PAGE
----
American forces in Japan resumed flying the Osprey tilt-rotor aircraft Monday, just six days after a crash landing off Okinawa, despite strong local concerns in a decision that illustrates how little influence the Japanese government holds over the troops.
Japanese Defense Minister Tomomi Inada met Monday with Maj. Gen. Charles Chiarotti, deputy commander of the U.S. forces in Japan. The Americans said they inspected all Ospreys and found no problems with the aircraft. Given the weather and other conditions at the crash, Inada accepted the explanation as “reasonable.”
Treaty prevents halt by Tokyo
U.S. forces told Japan on Friday that they intended to resume use of the Ospreys. The Japanese government urged more caution, saying it was too soon. But American military vessels are “granted the use” of Japanese facilities and areas under the Japan-U.S. security treaty. Tokyo may not stop such use unless it reaches a special agreement with Washington.
Grounding the Ospreys, a key transport aircraft for the U.S. Marine Corps, could curtail the dexterity of the military forces and obstruct missions. “Ospreys are the only transport planes that can reach the Taiwan Strait or the Korean Peninsula from Japan in an emergency,” said Toshiyuki Shikata, a Teikyo University professor and former member of Japan’s Ground Self-Defense Force. “They will quickly start flying again if there are no problems with the aircraft itself.”
American forces needed 11 days to resume flights of HH-60 rescue helicopters after a 2013 crash at the Camp Hansen base in Okinawa, and 15 days for the AV-8 Harrier aircraft after an accident in September.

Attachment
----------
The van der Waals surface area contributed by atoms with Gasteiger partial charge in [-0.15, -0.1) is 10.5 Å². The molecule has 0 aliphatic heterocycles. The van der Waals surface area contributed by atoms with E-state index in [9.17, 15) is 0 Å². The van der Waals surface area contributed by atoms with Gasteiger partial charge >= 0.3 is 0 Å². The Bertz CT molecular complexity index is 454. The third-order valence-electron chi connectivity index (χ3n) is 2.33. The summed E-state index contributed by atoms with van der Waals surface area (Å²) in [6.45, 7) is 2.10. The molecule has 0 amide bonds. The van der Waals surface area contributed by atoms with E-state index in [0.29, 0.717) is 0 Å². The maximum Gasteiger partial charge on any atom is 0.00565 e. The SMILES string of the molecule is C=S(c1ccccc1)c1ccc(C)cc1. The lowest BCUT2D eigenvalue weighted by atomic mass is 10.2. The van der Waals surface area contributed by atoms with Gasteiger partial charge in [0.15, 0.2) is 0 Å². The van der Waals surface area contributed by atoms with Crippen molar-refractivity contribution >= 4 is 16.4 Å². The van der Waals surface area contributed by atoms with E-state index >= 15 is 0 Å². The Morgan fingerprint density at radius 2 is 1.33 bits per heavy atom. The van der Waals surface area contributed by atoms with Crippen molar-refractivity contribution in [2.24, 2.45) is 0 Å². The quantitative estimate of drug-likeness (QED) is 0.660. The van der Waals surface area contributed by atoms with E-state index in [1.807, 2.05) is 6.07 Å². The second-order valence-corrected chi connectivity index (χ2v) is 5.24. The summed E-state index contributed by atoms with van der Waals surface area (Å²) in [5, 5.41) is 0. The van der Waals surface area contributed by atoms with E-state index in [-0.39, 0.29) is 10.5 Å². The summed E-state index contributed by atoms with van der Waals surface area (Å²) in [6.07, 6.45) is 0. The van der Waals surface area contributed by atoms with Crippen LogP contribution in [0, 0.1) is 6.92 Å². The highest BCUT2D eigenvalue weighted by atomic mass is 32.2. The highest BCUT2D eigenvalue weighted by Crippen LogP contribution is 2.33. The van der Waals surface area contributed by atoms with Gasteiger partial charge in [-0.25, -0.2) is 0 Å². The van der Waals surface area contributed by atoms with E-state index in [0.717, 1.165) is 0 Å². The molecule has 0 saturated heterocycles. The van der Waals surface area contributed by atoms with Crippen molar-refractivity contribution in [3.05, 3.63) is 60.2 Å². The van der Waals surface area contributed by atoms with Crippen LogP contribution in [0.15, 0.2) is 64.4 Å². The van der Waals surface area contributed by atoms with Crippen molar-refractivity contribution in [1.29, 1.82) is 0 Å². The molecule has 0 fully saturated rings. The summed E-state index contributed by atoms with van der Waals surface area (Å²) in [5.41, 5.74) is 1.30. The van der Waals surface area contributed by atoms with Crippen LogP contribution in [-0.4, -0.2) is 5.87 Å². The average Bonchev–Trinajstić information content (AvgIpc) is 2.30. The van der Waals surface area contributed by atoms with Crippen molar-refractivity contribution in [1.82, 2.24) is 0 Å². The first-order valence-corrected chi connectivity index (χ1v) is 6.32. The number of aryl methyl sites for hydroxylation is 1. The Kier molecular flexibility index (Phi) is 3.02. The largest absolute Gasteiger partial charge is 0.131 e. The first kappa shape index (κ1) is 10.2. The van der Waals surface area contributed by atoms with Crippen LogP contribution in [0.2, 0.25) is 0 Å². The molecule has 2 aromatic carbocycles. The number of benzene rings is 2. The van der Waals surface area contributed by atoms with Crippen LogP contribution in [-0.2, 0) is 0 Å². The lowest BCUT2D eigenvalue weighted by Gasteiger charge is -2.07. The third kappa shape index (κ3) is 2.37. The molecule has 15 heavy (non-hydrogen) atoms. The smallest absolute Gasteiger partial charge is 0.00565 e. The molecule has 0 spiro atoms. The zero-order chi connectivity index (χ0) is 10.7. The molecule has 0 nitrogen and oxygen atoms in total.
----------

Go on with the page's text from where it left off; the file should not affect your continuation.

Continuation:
As of September 2015, there were 2.64 serious accidents involving Ospreys per 100,000 hours of flight time, according to the Japanese Defense Ministry — a typical rate for a U.S. Marine aircraft.
“The U.S. said that refueling the Osprey in air caused the accident,” a Japanese official said. “We separated this issue from the act of flying itself, and asked them to respond.”
Tokyo and Washington agreed that before Ospreys may refuel in flight again, U.S. forces would ensure that troops have proper training and that detailed information would be provided to Japan’s government regarding safety precautions being taken.
The U.S. Air Force plans to deploy Ospreys at its Yokota base in the Tokyo area, while the Japanese GSDF looks to introduce the aircraft in Saga Prefecture. Opposition to these moves could grow if the public is dissatisfied with the response to the recent crash.
Okinawa Gov. Takeshi Onaga on Monday slammed the decision to resume Osprey flights. “There is no concern for Okinawa residents, who contribute to the Japan-U.S. security framework,” he said. “I am extremely frustrated.”
Onaga said he will continue urging Japan and the U.S. to cease these flights and remove Ospreys from Okinawa. The governor visited the crash site off the coast of Nago on Sunday. He had urged Inada immediately after the accident to look into the cause and to halt all Osprey flights. Some prefectural officials are disappointed that the planes returned to use just six days later.
Japan’s national government also faces criticism as frustration grows over the lack of information on incidents involving U.S. forces, due partly to Japan’s inability to police them under the Status of Forces Agreement.
“The national government accepted the U.S. explanation without any questions and accepted the resumption of flights, which can only be described as a disregard for Okinawans,” Onaga said.
The crash occurred near Henoko, the proposed relocation site for the U.S. Marines’ Futenma air base. Though Tokyo is calling for local understanding, citing the need to reduce the safety concerns at Futenma, Okinawa disagrees that the move will lessen the overall safety risks.